In June 1945, Salomon was interned by American military occupation authorities due to his active opposition to democracy during the Weimar era and his promixity ot Nazi ideology. Gotthelft was also interned.[5] In his autobiographical The Answers, Salomon described how he and his lover were seriously mistreated by American soldiers when he was in custody, being called "Nazi pig!" and "despicable creatures". Salomon was imprisoned by the Americans until September 1946.[6]

In 1951, Salomon published the book The Questionnaire (Der Fragebogen), in which he gave his ironic and sarcastic "Answers" to the 131 point questionnaire concerning people's activities between 1933-1945 which the Western Allied Military Governments in Germany issued by the tens of thousands at the end of the war. A famous public discussion of the book took place in the main train station of Cologne, organised by bookseller Gerhard Ludwig.[citation needed] Although Liberals and the Left condemned it violently, the book was a sensation in Germany and between its publication in 1951 and 1954 by which time it had sold over 250,000 copies.[7]


Ernst von Salomon died of heart failure at his home near Hamburg on 9 August 1972. He was 69 years of age.[8]

Selected filmography


(Note: this bibliography is incomplete.)

  • Die Geächteten (translated as The Outlaws) (1930), a fictionalized account of Ernst von Salomon's adventures as a Freikorps fighter.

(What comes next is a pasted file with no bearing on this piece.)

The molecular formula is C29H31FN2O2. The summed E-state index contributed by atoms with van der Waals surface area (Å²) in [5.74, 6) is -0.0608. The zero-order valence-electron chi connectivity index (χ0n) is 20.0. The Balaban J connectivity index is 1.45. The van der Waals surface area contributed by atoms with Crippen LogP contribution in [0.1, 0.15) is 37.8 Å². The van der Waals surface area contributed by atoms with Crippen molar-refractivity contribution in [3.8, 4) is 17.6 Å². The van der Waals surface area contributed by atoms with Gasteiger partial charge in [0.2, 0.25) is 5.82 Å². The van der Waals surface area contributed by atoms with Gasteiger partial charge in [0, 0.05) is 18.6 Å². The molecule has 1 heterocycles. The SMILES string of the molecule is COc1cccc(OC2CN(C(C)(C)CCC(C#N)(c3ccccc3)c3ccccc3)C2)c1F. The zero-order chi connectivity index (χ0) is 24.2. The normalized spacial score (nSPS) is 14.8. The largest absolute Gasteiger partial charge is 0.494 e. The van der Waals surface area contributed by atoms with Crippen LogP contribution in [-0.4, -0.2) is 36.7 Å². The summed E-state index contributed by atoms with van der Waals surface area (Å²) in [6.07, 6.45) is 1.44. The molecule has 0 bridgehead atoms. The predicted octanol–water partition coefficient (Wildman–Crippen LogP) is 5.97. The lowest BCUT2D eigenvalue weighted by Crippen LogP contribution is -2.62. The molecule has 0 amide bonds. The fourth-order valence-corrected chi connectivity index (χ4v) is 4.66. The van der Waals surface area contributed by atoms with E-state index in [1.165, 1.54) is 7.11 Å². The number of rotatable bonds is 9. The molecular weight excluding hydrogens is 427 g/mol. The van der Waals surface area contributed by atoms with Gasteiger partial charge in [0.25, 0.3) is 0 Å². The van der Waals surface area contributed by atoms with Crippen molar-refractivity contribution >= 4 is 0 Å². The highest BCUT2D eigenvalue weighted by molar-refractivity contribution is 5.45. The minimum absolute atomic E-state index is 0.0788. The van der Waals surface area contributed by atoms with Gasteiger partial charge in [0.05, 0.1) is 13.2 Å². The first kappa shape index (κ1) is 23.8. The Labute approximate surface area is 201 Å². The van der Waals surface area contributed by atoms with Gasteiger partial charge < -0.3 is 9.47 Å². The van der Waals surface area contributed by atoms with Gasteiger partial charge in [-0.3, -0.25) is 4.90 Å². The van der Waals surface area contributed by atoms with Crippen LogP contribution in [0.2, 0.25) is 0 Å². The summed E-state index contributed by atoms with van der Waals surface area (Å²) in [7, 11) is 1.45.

• Die Stadt ("The City" – translated as It Cannot Be Stormed) (1932)
  • Die Kadetten ("The Cadets") (1933)
  • Putsch ("Coup d'État") (1933)
  • Der Fragebogen (The Questionnaire or Answers to the 131 Questions of the Allied Military Government.) (Germany 1951). English edition, by Putnam, London, 1954.
  • Die schöne Wilhelmine ("The Beautiful Wilhelmine") (1965)
  • Der tote Preuße ("The Dead Prussian") (1973)


  1. ^ "Short Biography". Retrieved 3 December 2017.
  2. ^ Rees, Goronwy, in his "Preface" to The Answers by Ernst von Salomon, translated by Constantin FitzGibbon, London, 1954, p.ix.
  3. ^ Rees, Goronwy, in his "Preface" to The Answers by Ernst von Salomon, translated by Constantin FitzGibbon, London, 1954, p.x.
  4. ^ Jürgen Hillesheim, Elisabeth Michael: Lexikon nationalsozialistischer Dichter. Königshausen & Neumann, Würzburg 1993, ISBN 3-88479-511-2, S. 361.
  5. ^ Richard Herzinger: Ein extremistischer Zuschauer. Ernst von Salomon, konservative Literatur zwischen Tatrhetorik und Resignation. In: Zeitschrift für Germanistik, Neue Folge 1998, Heft 1, S. 92.
  6. ^ Salomon, Ernst von, The Answers, translated by Constantin FitzGibbon, London, 1954, p.433.
  7. ^ Rees, Goronwy, in his "Preface" to The Answers by Ernst von Salomon, translated by Constantin FitzGibbon, London, 1954, p.vii.
  8. ^ "Ernst von Salomon Dead; West German Author, 69". The New York Times. Bonn. 10 August 1972. Retrieved 18 November 2021.
This page was last edited on 22 November 2023, at 13:01